Contact her at

Author Bios

Sarah Aldridge
Sarah Aldridge is the pseudonym of Anyda Marchant who spent the forty years of her working life in New York City and Washington, D.C. as a lawyer in both public and private practice. Upon retiring in 1972, she began a career as a writer and publisher. She originated the Naiad Press and was co-founder when it was incorporated in 1974. In 1995 she and her lifelong companion Muriel Crawford withdrew as co-owners of the Naiad Press and founded a new publishing venture, A&M Books, which thus became the publisher of the Sarah Aldridge novels. Journalist Andrea Peterson has called her books "perhaps the most substantive and enjoyable lesbian novels ever written." Anyda and Muriel lived in Rehoboth Beach, Delaware, until their deaths. Anyda passed away in January and Muriel in June of this year.

Anne Azel
Anne Azel was born in England but has been a Canadian citizen for many years. She has travelled all over the world and uses her stories to reflect many of her experiences. "Travelling," she says, "has been both rewarding and very hard work."

Anne says: "To me, writing is a way of sharing experiences and also a way to creatively record my travels. I find it very relaxing to write, and I have met some truly amazing people since I started to post my stories some years ago."

Anne has previously published Seasons (two editions), Murder Mystery Series, Journeys, and Encounters: Book I and Encounters: Book II.

Anne, now retired, continues to write. She lives in Northern Ontario. Her interests include canoeing and painting.

Brenda Adcock
Originally from the Appalachian region of Eastern Tennessee, Brenda now lives in Central Texas, near Austin. She began writing in junior high school where she wrote an admittedly hokey western serial to entertain her friends. Completing her graduate studies in Eastern European history in 1971, she worked as a graphic artist, a public relations specialist for the military and a display advertising specialist until she finally had to admit that her mother might have been right and earned her teaching certification. For the last twenty-plus years she has taught world history and political science. Brenda and her partner of ten years, Cheryl, are the parents of three grown children and one still in high school, as well as two grandchildren. Rounding out their home are three temperamental cats, an occasionally conscious Bassett Hound and a hyperactive puppy of undetermined lineage. When she is not writing, Brenda creates stained glass and shoots pool at her favorite bar. She may be contacted at and welcomes all comments.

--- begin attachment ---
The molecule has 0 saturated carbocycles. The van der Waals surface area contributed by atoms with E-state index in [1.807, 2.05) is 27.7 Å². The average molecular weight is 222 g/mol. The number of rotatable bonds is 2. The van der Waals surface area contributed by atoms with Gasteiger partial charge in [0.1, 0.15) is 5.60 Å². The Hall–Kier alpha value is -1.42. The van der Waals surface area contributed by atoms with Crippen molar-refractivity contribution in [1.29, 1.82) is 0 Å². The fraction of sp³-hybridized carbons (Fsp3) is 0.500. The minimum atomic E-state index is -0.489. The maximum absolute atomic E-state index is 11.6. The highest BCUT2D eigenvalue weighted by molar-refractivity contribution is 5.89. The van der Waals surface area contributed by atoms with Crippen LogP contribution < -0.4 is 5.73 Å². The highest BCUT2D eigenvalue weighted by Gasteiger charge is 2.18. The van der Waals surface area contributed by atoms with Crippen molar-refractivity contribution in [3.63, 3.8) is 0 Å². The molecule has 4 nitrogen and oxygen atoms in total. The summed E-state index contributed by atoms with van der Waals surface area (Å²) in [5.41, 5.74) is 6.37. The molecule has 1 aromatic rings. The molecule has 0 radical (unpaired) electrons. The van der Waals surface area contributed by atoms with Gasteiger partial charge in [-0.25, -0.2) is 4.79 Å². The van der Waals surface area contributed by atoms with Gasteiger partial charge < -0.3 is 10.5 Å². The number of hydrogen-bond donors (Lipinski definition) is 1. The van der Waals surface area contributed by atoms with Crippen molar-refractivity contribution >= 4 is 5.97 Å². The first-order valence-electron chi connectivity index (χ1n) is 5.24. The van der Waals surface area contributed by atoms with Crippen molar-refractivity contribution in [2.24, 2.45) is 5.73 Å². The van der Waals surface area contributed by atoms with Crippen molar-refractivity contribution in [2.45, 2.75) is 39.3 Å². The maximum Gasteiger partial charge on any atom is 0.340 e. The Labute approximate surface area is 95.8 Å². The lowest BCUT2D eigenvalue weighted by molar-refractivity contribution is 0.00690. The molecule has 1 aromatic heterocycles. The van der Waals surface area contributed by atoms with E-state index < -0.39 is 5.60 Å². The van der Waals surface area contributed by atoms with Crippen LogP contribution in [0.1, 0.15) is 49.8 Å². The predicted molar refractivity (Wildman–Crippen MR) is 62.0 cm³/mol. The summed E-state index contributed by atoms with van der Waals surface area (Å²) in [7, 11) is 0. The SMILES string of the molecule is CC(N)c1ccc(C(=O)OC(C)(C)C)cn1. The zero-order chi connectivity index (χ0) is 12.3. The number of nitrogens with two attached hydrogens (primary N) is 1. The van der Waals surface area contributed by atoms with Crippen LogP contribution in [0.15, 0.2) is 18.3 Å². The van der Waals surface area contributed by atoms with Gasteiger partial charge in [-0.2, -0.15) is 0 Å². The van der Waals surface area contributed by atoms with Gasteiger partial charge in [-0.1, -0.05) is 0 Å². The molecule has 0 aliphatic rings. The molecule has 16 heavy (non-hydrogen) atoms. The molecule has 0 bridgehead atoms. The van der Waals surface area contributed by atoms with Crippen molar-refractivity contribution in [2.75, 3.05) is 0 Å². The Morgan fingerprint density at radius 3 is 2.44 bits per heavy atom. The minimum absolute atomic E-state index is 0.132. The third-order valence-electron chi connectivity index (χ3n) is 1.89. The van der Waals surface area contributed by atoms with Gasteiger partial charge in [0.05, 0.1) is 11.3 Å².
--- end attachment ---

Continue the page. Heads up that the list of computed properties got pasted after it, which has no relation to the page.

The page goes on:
Georgia Beers
Georgia Beers and Bonnie, her partner of over a decade, live in upstate New York where they have a cozy little house, two dogs, and a disdain for the winter weather. They plan to retire somewhere warm…eventually. In the meantime, Georgia gets her ideas for characters and stories from virtually anywhere…television, the grocery store, the Eddie Bauer catalog. She's been writing for as long as she can remember and has only recently begun to embrace the title of "romance novelist." After all, who doesn't love a little romance?

Lesley Davis
Lesley Davis is the author of the Adepts of Calluna series and lives in England with her American-born partner Cindy. She suffers from Chronic Fatigue Syndrome, but works as a mortgage associate when she is not writing. Cast a Wide Circle is dedicated to her father, who was diagnosed with cancer around the time the book was written.

Jane Fletcher
Jane Fletcher is a 2005 Golden Crown Literary Award Winner in the Sci-FI/Fantasy category. She was born in Greenwich, London in 1956. She now lives alone in the south-west of England, after the sudden, and untimely death of her partner.

Her love of fantasy began at the age of seven when she encountered Greek Mythology. This was compounded by a childhood spent clambering over every example of ancient masonry she could find (medieval castles, megalithic monuments, Roman villas). It was her resolute ambition to become an archaeologist when she grew up, so it was something of a surprise when she became a software engineer instead.